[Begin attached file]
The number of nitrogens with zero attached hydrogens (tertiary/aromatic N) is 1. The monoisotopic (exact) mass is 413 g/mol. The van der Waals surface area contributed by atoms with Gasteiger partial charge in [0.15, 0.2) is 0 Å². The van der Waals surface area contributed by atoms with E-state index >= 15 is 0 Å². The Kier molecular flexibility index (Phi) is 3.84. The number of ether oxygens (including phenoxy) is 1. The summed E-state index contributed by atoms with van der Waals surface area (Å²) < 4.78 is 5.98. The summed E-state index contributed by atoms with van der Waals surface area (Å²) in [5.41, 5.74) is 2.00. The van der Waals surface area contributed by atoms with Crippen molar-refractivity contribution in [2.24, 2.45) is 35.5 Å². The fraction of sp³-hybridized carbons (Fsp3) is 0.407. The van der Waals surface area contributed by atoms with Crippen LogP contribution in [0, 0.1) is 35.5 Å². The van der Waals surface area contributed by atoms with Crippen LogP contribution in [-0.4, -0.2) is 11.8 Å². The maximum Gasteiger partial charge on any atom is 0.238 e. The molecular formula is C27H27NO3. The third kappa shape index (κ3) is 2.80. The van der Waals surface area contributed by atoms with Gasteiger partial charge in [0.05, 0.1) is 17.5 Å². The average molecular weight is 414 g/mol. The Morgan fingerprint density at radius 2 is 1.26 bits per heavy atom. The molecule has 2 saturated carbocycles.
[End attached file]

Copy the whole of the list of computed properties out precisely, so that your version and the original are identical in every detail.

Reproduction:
The number of nitrogens with zero attached hydrogens (tertiary/aromatic N) is 1. The monoisotopic (exact) mass is 413 g/mol. The van der Waals surface area contributed by atoms with Gasteiger partial charge in [0.15, 0.2) is 0 Å². The van der Waals surface area contributed by atoms with E-state index >= 15 is 0 Å². The Kier molecular flexibility index (Phi) is 3.84. The number of ether oxygens (including phenoxy) is 1. The summed E-state index contributed by atoms with van der Waals surface area (Å²) < 4.78 is 5.98. The summed E-state index contributed by atoms with van der Waals surface area (Å²) in [5.41, 5.74) is 2.00. The van der Waals surface area contributed by atoms with Crippen molar-refractivity contribution in [2.24, 2.45) is 35.5 Å². The fraction of sp³-hybridized carbons (Fsp3) is 0.407. The van der Waals surface area contributed by atoms with Crippen LogP contribution in [0, 0.1) is 35.5 Å². The van der Waals surface area contributed by atoms with Crippen LogP contribution in [-0.4, -0.2) is 11.8 Å². The maximum Gasteiger partial charge on any atom is 0.238 e. The molecular formula is C27H27NO3. The third kappa shape index (κ3) is 2.80. The van der Waals surface area contributed by atoms with Gasteiger partial charge in [0.05, 0.1) is 17.5 Å². The average molecular weight is 414 g/mol. The Morgan fingerprint density at radius 2 is 1.26 bits per heavy atom. The molecule has 2 saturated carbocycles.